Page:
AQUAMAN: The Ultimate Superhero Swashbuckler [4K Blu Review]

James Wan swung for the stratosphere

Aquaman kind of rules.

At this point in the game it has won a massive fanbase and dominated the box office, proven itself to be “cool” when this character was the butt of jokes just a few short years ago, and even proven that DC’s superhero universe isn’t as far gone as perhaps everyone thought it was. So not only does Aquaman rule, it really has nothing else to prove either.

But I’m here to tell you why I personally think it rules.

Seeing Aquaman in a theater was as close to a revelation as superhero cinema can be. It was an interpretation of a character that I knew very little about. It wasn’t particularly interconnected to 18 other films, much less even to the films it actually is connected to. It was grand, endlessly fun, self-aware, and entertaining. Part of what made it great was that it was NOT a part of the Marvel machine (as great as many of those films truly are). Aquaman was its own thing. The work of a genre auteur (James Wan) being given the keys to the candy shop and making sure he got a taste of every single confectionary delight he could get his hands on. A quick bite of Lord Of The Rings here, a nibble of The Da Vinci Code there, a swig of Pirates Of The Caribbean, and a snorted line of Tron: Legacy. It isn’t that one can’t feel the intentionality of this kitchen sink approach. You can feel it. And it can be jarring at times. Recipes like this don’t always work out for the best. In the case of Aquaman, however, the effect was delight upon delight, a never-ceasing barrage of spectacle and movie magic that put me in a state of escalating shock and joy.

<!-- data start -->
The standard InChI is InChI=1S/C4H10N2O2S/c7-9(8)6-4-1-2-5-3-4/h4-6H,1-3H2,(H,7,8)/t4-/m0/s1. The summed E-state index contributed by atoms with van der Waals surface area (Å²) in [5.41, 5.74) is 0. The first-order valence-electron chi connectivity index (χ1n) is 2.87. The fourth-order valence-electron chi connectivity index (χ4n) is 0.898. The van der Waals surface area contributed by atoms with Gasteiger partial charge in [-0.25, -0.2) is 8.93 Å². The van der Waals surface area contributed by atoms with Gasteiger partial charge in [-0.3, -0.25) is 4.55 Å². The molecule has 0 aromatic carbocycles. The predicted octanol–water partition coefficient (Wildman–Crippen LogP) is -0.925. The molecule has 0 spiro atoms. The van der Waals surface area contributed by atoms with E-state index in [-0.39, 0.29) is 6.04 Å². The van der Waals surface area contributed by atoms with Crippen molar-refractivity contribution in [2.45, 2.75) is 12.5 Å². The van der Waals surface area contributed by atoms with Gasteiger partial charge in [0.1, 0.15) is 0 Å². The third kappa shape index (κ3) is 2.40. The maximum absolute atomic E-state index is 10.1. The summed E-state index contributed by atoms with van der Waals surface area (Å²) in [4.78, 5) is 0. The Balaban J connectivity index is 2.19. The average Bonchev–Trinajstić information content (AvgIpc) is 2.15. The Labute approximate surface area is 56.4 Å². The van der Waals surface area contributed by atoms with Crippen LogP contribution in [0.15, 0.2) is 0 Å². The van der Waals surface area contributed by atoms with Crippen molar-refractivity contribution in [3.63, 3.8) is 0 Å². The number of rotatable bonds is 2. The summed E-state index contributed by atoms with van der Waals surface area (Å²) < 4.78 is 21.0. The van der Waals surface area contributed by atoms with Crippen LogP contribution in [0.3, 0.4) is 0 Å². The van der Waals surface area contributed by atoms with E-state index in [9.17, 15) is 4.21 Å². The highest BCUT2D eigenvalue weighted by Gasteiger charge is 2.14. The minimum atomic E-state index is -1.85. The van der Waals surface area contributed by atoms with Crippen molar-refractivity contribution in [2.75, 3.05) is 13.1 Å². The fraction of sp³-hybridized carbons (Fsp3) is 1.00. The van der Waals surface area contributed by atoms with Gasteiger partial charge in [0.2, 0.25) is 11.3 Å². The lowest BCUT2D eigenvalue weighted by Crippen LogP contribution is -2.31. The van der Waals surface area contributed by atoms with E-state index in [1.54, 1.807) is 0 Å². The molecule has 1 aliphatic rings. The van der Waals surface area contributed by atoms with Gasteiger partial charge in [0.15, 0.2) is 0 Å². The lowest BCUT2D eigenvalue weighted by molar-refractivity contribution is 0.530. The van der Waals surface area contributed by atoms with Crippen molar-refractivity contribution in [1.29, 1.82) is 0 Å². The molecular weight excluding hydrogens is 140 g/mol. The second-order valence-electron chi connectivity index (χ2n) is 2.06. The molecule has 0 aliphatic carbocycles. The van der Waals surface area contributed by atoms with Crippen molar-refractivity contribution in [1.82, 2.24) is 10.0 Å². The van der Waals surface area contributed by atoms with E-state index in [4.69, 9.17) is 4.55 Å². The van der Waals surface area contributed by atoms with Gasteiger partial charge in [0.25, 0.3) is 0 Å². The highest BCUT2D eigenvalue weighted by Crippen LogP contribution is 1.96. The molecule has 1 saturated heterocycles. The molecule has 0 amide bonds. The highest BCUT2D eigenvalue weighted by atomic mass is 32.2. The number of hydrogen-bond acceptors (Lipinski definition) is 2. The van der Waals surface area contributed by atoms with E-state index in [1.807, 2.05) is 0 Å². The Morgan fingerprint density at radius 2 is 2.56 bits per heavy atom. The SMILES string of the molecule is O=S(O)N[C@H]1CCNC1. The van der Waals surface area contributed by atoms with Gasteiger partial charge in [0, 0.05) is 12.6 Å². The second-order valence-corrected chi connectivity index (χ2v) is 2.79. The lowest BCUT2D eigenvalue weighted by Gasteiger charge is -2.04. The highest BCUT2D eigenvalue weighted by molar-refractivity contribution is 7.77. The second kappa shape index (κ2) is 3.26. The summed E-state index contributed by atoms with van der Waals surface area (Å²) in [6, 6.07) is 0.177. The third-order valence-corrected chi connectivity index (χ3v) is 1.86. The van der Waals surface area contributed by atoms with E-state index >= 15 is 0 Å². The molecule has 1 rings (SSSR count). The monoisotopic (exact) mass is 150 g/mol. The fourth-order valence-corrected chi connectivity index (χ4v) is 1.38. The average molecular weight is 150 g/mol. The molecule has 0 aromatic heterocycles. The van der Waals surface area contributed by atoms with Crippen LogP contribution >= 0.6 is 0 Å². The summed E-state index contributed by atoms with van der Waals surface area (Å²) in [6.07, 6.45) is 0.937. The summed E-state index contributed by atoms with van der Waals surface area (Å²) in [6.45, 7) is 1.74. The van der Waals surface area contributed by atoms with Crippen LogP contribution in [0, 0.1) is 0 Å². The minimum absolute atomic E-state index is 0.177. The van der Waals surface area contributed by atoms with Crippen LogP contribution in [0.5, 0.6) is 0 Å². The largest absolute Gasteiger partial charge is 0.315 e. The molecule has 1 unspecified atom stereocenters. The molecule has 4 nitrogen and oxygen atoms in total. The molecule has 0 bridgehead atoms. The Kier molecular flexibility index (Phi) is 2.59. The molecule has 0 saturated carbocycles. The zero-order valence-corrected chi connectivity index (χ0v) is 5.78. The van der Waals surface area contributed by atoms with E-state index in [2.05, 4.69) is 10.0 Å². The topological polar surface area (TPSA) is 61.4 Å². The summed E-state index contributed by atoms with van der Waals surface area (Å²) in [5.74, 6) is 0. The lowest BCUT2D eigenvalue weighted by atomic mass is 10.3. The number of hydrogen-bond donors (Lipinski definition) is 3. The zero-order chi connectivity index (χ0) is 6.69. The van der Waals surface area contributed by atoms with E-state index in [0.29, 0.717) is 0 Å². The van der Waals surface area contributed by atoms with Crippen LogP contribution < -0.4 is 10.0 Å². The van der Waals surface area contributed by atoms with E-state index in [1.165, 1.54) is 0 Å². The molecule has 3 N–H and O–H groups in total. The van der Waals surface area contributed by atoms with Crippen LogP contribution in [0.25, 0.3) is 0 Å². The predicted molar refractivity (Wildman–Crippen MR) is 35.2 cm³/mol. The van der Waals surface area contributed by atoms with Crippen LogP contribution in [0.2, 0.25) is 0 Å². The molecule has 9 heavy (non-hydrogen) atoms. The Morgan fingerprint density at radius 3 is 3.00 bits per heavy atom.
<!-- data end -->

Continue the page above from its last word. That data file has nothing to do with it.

But it’s not just the influences, the references, and the varying genres. It’s a pretty strong story. Jason Momoa as Arthur Curry is clearly an inspired choice. He’s a strikingly handsome bro complete with chain wallet worn in the sea, but he’s also a person of mixed ethnic heritage who is then able to play a character born of both the land and the sea, struggling to determine his identity and fully come into his own. Sure, it’s the grand, fairy tale version of that story, but it’s hugely relatable to a massive swath of Aquaman’s worldwide audience as well. And it works as a character motivation. Curry was raised on land but has roots in the kingdom of Atlantis. Curry is both our proxy, introducing us as the audience to this intricate and fully realized underwater world that he himself is being introduced to, AND he’s a compelling actor in these events, making the story proactive and dynamic.

Curry’s father is a humble lighthouse keeper of Maori descent (the always great Temuera Morrison) who stumbles across an unconscious Atlantean princess (Nicole Kidman having the time of her life) and the two fall in love. It’s staged like the cover of a dime store romance novel and that makes its tone somehow perfect. Kidman’s Atlanna is soon fighting off soldiers of the sea with a trident in a truly fantastic action scene (the first of many) and realizes she must return to Atlantis to face her fate or risk her son’s life; she never returns. So Arthur is raised human, but sent a Mr. Miyagi-like trainer in Visier Vuko (Willem Dafoe) who teaches him of his powers, of Atlantean lore, and passes down ancient combat techniques. Soon the surface world and Atlantis will clash, and only Arthur will be poised to save the planet.